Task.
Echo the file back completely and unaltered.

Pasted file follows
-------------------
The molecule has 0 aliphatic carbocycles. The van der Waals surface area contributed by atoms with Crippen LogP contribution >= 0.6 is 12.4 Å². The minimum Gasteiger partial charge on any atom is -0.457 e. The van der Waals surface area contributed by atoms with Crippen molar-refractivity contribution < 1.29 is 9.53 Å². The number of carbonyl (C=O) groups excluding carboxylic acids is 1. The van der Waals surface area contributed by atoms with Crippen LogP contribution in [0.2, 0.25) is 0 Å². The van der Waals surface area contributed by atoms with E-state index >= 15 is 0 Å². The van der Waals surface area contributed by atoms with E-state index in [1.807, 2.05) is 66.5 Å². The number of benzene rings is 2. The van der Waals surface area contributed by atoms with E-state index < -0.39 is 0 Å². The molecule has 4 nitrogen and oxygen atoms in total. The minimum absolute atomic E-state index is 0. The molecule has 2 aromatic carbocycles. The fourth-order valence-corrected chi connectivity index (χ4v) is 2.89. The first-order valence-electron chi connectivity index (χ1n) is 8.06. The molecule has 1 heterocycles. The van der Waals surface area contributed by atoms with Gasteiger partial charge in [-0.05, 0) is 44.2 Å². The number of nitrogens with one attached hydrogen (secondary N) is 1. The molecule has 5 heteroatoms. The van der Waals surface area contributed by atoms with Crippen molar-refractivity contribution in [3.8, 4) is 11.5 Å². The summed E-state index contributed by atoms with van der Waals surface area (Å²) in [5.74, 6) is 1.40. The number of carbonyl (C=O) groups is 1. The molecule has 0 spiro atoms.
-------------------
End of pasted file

The molecule has 0 aliphatic carbocycles. The van der Waals surface area contributed by atoms with Crippen LogP contribution >= 0.6 is 12.4 Å². The minimum Gasteiger partial charge on any atom is -0.457 e. The van der Waals surface area contributed by atoms with Crippen molar-refractivity contribution < 1.29 is 9.53 Å². The number of carbonyl (C=O) groups excluding carboxylic acids is 1. The van der Waals surface area contributed by atoms with Crippen LogP contribution in [0.2, 0.25) is 0 Å². The van der Waals surface area contributed by atoms with E-state index >= 15 is 0 Å². The van der Waals surface area contributed by atoms with E-state index in [1.807, 2.05) is 66.5 Å². The number of benzene rings is 2. The van der Waals surface area contributed by atoms with E-state index < -0.39 is 0 Å². The molecule has 4 nitrogen and oxygen atoms in total. The minimum absolute atomic E-state index is 0. The molecule has 2 aromatic carbocycles. The fourth-order valence-corrected chi connectivity index (χ4v) is 2.89. The first-order valence-electron chi connectivity index (χ1n) is 8.06. The molecule has 1 heterocycles. The van der Waals surface area contributed by atoms with Gasteiger partial charge in [-0.05, 0) is 44.2 Å². The number of nitrogens with one attached hydrogen (secondary N) is 1. The molecule has 5 heteroatoms. The van der Waals surface area contributed by atoms with Crippen molar-refractivity contribution in [3.8, 4) is 11.5 Å². The summed E-state index contributed by atoms with van der Waals surface area (Å²) in [5.74, 6) is 1.40. The number of carbonyl (C=O) groups is 1. The molecule has 0 spiro atoms.